If we as quilters do not save our local small quilt shops, we will only have the big box stores to go to. It will be absolutely heartbreaking.
Yes, save the local quilt shop
This is so true wether you live in the US or Australia. I have several quilt shop with 10 miles or so that I can spend my quilt cash in. Lately I have been trying to buy a little from each of them. These businesses are run by some really nice people and I would really miss the kind words and friendly advice I get from them. Each carries different ranges of fabrics and always have some delicious fabrics for sale at really good prices. These are the one's you snap up as quick as look at them. PS. I have been reading your magazine for few months now and I love it, it is the quilt mag with the most fun. Keep up the qood quilty work. Cheers, Kate from Sydney, Australia.
Certainly took this to heart!
I found myself in the same situation last week, didn't need a thing when visiting JoAnn's armed with coupons. Later that afternoon after arriving home, I started thinking about a ruler I had seen at our local quilt shop--one 8 1/2" x 24". I didn't really need this ruler, but I didn't have one--and the thought of our wonderful local shop tanking gave me pause. So off I went to the shop and bought the ruler AND a book. So happy I got the ruler--it truly makes cutting out fabric easier--and I like the book! Maggie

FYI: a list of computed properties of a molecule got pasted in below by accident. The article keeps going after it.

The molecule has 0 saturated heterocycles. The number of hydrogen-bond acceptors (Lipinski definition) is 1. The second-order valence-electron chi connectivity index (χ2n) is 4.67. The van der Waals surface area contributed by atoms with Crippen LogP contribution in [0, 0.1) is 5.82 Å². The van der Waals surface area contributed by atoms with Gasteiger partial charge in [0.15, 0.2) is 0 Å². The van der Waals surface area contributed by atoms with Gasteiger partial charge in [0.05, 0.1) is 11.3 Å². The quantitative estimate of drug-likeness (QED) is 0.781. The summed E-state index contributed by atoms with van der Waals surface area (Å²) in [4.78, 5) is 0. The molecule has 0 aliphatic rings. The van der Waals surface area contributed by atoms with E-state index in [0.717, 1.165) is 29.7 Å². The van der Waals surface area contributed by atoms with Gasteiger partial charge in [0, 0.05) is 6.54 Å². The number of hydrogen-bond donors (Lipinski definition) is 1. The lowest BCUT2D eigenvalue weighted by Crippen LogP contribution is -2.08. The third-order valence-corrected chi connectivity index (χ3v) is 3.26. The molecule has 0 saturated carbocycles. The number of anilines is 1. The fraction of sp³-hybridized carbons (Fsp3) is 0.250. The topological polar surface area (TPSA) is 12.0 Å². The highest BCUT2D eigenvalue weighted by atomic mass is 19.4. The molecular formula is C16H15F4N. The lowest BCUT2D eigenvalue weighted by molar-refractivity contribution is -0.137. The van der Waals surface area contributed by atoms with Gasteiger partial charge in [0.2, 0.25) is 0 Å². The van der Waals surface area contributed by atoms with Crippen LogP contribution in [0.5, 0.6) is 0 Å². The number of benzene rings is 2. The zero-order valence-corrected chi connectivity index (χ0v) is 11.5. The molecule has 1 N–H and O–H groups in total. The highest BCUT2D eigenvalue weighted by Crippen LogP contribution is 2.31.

tool vs. gadgets
Over the years, I have learned to discriminate between tools and gadgets. I buy tools, admire gadgets and put the bulk of my funds towards quality fabrics at my local quilt shop.
I completely agree!
Some other quilting friends and I were all talking about some different gizmos that we just had to have. In doing my research it really wasn't any cheaper to get them through ebay rather than a local consultant. The thought of helping some one else by contributing to their business just feels so much better anyway.